In Donbas, Russia’s offensive in eastern Ukraine is hamstrung by insufficient personnel, rock-bottom morale, failing equipment — and a formidable Ukrainian military bolstered by Western weapons. Although territory will continue changing hands, this will be Russia’s last offensive. Yet, the Kremlin’s stockpiles will enable it to keep the conflict simmering long after its forces are exhausted.
For the past three months, the most pressing question for the United States and its allies has been how to keep Vladimir Putin’s armies at bay. Now, the time has come to ask how to deal with Russia going forward. And while that relationship will not be a new Cold War — the old Cold War had an ideological component, especially in the Soviet Union, which is absent today — American policymakers and their allies can learn a great deal from their 20th-century predecessors. Facing a similar challenge, Ronald Reagan implemented a mixture of carrots and sticks — a blend of competition and cooperation — which once again fits the situation.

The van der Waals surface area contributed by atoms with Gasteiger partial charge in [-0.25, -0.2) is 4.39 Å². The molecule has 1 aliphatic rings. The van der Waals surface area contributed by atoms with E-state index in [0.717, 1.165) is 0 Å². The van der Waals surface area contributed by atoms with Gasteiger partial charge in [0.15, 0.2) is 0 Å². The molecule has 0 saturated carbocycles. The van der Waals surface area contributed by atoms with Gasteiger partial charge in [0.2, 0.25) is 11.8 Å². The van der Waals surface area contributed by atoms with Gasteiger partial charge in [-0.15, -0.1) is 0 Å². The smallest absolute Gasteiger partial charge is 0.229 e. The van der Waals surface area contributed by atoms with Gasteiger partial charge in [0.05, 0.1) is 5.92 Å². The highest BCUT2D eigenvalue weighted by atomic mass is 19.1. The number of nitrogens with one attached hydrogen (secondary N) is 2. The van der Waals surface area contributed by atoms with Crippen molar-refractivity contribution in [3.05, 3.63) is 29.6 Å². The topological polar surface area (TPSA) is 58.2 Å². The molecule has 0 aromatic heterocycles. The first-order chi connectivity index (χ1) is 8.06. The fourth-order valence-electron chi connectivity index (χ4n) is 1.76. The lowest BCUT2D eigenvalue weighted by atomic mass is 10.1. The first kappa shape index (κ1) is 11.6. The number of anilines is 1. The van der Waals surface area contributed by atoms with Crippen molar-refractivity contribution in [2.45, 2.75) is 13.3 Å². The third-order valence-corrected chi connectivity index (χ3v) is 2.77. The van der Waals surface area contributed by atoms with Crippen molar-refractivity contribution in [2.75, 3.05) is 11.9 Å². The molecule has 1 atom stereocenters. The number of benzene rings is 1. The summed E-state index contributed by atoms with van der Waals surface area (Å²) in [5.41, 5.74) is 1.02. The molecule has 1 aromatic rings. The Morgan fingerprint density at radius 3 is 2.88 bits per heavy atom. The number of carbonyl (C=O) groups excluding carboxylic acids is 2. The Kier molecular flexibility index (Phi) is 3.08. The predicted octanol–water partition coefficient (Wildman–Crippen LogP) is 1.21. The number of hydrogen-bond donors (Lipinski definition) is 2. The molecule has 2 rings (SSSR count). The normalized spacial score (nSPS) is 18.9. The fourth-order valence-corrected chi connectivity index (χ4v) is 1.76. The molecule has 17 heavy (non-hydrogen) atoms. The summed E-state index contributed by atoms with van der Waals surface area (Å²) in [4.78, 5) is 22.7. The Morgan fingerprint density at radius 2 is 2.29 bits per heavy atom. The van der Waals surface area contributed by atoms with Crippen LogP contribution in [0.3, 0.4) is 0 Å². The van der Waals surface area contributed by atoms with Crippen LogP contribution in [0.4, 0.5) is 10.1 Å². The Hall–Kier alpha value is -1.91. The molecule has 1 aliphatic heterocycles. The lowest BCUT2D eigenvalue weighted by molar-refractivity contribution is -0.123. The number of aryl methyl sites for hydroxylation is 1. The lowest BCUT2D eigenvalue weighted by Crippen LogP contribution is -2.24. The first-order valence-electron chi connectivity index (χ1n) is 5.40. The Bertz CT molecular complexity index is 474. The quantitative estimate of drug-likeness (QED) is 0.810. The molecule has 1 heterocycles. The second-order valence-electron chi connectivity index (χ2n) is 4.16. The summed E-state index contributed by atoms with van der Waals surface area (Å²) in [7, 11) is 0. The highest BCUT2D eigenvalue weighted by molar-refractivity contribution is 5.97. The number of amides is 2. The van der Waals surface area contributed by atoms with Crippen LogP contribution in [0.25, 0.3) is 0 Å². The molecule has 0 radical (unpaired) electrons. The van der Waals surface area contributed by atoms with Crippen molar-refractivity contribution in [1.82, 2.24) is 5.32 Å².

When Reagan won the presidency in 1980, he was no optimist when it came to the United States’ prospects in its contest for global influence with the Soviet Union, nor were most Americans. After all, Reagan had won the 1980 presidential election thanks to a struggling economy, shaky energy sector and the sense that Washington was being caught flat-footed around the world — exemplified by the Iranian hostage crisis.
While Reagan was a longtime Cold War hawk, he also abhorred the idea of nuclear war and hoped to improve superpower relations. In office, Reagan engaged with the Soviet Union to keep tensions under control, but also to lock in U.S. advantages through diplomatic agreements. Reagan recognized that achieving this latter goal required the United States to expand and flex its military power. Doing so would allow him to exploit and prey upon the Kremlin’s numerous — and often self-inflicted — weaknesses.